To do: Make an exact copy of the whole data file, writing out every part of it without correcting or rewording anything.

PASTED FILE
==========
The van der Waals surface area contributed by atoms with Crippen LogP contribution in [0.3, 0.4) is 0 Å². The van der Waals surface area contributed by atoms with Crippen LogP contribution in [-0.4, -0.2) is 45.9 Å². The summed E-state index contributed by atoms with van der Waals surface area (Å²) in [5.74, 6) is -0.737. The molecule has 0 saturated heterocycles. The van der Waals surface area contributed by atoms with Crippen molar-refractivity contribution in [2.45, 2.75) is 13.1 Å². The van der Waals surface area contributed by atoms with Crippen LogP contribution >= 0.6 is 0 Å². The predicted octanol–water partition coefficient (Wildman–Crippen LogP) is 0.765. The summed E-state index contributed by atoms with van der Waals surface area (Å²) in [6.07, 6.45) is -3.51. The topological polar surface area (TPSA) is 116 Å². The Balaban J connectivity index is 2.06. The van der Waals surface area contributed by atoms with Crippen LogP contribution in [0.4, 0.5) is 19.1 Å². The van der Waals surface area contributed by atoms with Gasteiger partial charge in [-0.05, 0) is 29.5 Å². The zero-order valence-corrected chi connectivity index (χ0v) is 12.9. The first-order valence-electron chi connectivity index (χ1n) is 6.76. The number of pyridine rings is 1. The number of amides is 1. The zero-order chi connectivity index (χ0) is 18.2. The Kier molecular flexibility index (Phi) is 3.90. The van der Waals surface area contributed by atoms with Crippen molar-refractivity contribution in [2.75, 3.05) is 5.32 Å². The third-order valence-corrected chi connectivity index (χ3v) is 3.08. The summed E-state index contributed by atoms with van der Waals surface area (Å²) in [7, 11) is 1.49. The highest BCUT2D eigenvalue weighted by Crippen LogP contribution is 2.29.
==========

The van der Waals surface area contributed by atoms with Crippen LogP contribution in [0.3, 0.4) is 0 Å². The van der Waals surface area contributed by atoms with Crippen LogP contribution in [-0.4, -0.2) is 45.9 Å². The summed E-state index contributed by atoms with van der Waals surface area (Å²) in [5.74, 6) is -0.737. The molecule has 0 saturated heterocycles. The van der Waals surface area contributed by atoms with Crippen molar-refractivity contribution in [2.45, 2.75) is 13.1 Å². The van der Waals surface area contributed by atoms with Crippen LogP contribution >= 0.6 is 0 Å². The predicted octanol–water partition coefficient (Wildman–Crippen LogP) is 0.765. The summed E-state index contributed by atoms with van der Waals surface area (Å²) in [6.07, 6.45) is -3.51. The topological polar surface area (TPSA) is 116 Å². The Balaban J connectivity index is 2.06. The van der Waals surface area contributed by atoms with Crippen LogP contribution in [0.4, 0.5) is 19.1 Å². The van der Waals surface area contributed by atoms with Gasteiger partial charge in [-0.05, 0) is 29.5 Å². The zero-order valence-corrected chi connectivity index (χ0v) is 12.9. The first-order valence-electron chi connectivity index (χ1n) is 6.76. The number of pyridine rings is 1. The number of amides is 1. The zero-order chi connectivity index (χ0) is 18.2. The Kier molecular flexibility index (Phi) is 3.90. The van der Waals surface area contributed by atoms with Crippen molar-refractivity contribution in [2.75, 3.05) is 5.32 Å². The third-order valence-corrected chi connectivity index (χ3v) is 3.08. The summed E-state index contributed by atoms with van der Waals surface area (Å²) in [7, 11) is 1.49. The highest BCUT2D eigenvalue weighted by Crippen LogP contribution is 2.29.